Raparapahoe Falls

A short, steep bush walk on the outskirts of Te Puke takes you to the beautiful Raparapahoe Falls. Descend through mature tawa forest, taking care as it can be slippery after rain – jandals are not advisable! Once you reach the bottom head upstream to find the three-metre-high waterfall and a large, clear waterhole perfect for swimming. The walk takes approximately 60 minutes return and you’re welcome to bring your dog with you for this one.

Moutohorā / Whale Island

Head offshore for another island adventure in the Bay of Plenty on a day trip to Moutohorā / Whale Island. Set sail from Whakatāne to reach the pest-free wildlife sanctuary – home to kiwi, tieke / North Island saddleback, tuatara and kekeno fur seals. Moutohorā Island is the remnant of an ancient volcanic cone, long since eroded, with its distinctive double peaks visible from the mainland. Ashore, you can visit the seal colony and discover geothermal activity at Onepū Bay, Moutohorā’s own hot water beach. Make sure you bring your togs! Only three local operators have permission to escort small groups to the island in order to preserve its strict sanctuary status.

Ōtānewainuku Forest

For native birds, gigantic trees, easy walking tracks, stunning waterfalls and absolute peace and quiet, Ōtānewainuku Forest in Ōropi is a must-do. Ōtānewainuku means 'the many waters that spring forth from the domain of Tāne – overseer of the forest.' At about 20km south of Tauranga, this special place is off the beaten track and it’s a bit of a hidden gem. The unlogged forest is cared for by a community trust, which makes it a sanctuary where native birds and wildlife thrive. 

Homunga Bay

A secret cove that can only be reached on foot is always an enticing proposition. With a white sandy beach set against dense pōhutukawa forest, Homunga Bay is a special spot that is worth the effort to reach. A walking track from the northern end of Orokawa Bay leads you along the stunning Coromandel coastline. The walk takes around 1.5 hours each way, so ensure you pack plenty of water, snacks and wear comfortable walking shoes.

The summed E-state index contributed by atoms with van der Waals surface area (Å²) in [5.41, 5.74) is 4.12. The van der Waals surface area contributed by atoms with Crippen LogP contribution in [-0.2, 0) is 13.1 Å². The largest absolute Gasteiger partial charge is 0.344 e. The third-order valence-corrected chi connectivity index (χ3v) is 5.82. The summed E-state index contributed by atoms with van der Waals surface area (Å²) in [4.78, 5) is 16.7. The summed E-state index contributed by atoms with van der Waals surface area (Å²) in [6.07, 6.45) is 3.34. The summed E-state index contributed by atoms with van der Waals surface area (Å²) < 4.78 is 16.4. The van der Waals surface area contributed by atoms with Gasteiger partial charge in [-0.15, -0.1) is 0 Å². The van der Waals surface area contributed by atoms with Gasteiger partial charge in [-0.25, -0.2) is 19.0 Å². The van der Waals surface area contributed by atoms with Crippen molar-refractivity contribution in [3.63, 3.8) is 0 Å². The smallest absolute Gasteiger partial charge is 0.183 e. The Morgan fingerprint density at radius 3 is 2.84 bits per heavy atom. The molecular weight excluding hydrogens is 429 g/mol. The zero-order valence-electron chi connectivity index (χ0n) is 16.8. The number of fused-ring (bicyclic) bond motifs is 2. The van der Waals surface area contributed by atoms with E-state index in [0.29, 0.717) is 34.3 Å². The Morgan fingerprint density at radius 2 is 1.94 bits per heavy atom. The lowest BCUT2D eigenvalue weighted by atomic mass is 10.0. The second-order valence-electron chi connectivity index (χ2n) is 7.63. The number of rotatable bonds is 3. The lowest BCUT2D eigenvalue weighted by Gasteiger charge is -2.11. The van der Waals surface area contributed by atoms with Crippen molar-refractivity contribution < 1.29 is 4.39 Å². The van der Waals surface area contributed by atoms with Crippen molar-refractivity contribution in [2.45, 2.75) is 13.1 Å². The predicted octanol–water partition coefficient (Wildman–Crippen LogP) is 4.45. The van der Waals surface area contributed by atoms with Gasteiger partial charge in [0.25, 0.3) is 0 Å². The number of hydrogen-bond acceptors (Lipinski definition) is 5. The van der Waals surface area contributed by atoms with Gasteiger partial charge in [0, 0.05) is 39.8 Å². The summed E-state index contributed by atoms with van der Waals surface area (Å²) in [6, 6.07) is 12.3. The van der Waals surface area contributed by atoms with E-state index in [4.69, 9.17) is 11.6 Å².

Aldermen Islands

The Aldermen or Ruamaahu Islands off the coast of Pāuanui are often referred to as the vanishing volcanoes. Hongiora, Ruamahuaiti, Ngā Horo, The Spire and Ruamahuanui islets are remnants of a much larger volcanic complex which erupted around five million years ago.The rocky islands were originally named ‘The Honorable Court of Aldermen’ by Captain Cook on his 1769 visit. Protected since 1933, the Aldermen group is one of the most important wildlife sanctuaries in the Coromandel region, administered, like the Mercury Islands, as part of the Hauraki Gulf Maritime Park. Home to endangered reptiles, rare native plants and many nesting sea birds, going ashore is strictly prohibited, however, with huge drop-offs and an equally large range of fish life, the diving here is spectacular. Features include caves, pinnacles and a major feeding station just below the surface. Several charters operate out of Whitianga, Hahei, Tairua, Pāuanui and Whangamatā to take you out to experience this strange and wonderful place.  

Victoria Battery